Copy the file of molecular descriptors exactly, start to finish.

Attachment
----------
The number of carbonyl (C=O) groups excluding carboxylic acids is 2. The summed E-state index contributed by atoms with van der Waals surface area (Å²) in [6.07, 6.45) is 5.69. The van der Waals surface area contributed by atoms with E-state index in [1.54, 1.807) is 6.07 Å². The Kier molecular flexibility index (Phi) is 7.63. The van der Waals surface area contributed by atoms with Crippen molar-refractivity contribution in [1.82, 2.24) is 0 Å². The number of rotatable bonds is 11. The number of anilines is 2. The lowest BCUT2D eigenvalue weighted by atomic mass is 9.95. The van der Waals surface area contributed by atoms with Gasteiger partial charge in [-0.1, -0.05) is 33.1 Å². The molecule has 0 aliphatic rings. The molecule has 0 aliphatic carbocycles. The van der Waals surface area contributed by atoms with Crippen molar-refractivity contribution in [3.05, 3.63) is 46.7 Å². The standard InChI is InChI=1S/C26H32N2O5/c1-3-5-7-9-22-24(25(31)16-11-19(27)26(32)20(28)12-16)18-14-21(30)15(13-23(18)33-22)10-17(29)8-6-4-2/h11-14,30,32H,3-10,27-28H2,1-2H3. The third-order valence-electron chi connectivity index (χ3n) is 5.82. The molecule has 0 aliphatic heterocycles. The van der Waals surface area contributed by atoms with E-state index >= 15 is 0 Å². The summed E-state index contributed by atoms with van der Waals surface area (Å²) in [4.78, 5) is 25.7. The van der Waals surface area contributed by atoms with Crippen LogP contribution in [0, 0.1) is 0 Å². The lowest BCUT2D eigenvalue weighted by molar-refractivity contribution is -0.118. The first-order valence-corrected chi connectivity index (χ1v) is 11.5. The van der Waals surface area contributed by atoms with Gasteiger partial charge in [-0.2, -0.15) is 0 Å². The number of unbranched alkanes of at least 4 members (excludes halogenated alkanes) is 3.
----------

The number of carbonyl (C=O) groups excluding carboxylic acids is 2. The summed E-state index contributed by atoms with van der Waals surface area (Å²) in [6.07, 6.45) is 5.69. The van der Waals surface area contributed by atoms with E-state index in [1.54, 1.807) is 6.07 Å². The Kier molecular flexibility index (Phi) is 7.63. The van der Waals surface area contributed by atoms with Crippen molar-refractivity contribution in [1.82, 2.24) is 0 Å². The number of rotatable bonds is 11. The number of anilines is 2. The lowest BCUT2D eigenvalue weighted by atomic mass is 9.95. The van der Waals surface area contributed by atoms with Gasteiger partial charge in [-0.1, -0.05) is 33.1 Å². The molecule has 0 aliphatic rings. The molecule has 0 aliphatic carbocycles. The van der Waals surface area contributed by atoms with Crippen molar-refractivity contribution in [3.05, 3.63) is 46.7 Å². The standard InChI is InChI=1S/C26H32N2O5/c1-3-5-7-9-22-24(25(31)16-11-19(27)26(32)20(28)12-16)18-14-21(30)15(13-23(18)33-22)10-17(29)8-6-4-2/h11-14,30,32H,3-10,27-28H2,1-2H3. The third-order valence-electron chi connectivity index (χ3n) is 5.82. The molecule has 0 aliphatic heterocycles. The van der Waals surface area contributed by atoms with E-state index >= 15 is 0 Å². The summed E-state index contributed by atoms with van der Waals surface area (Å²) in [4.78, 5) is 25.7. The van der Waals surface area contributed by atoms with Crippen LogP contribution in [0, 0.1) is 0 Å². The lowest BCUT2D eigenvalue weighted by molar-refractivity contribution is -0.118. The first-order valence-corrected chi connectivity index (χ1v) is 11.5. The van der Waals surface area contributed by atoms with Gasteiger partial charge in [-0.2, -0.15) is 0 Å². The number of unbranched alkanes of at least 4 members (excludes halogenated alkanes) is 3.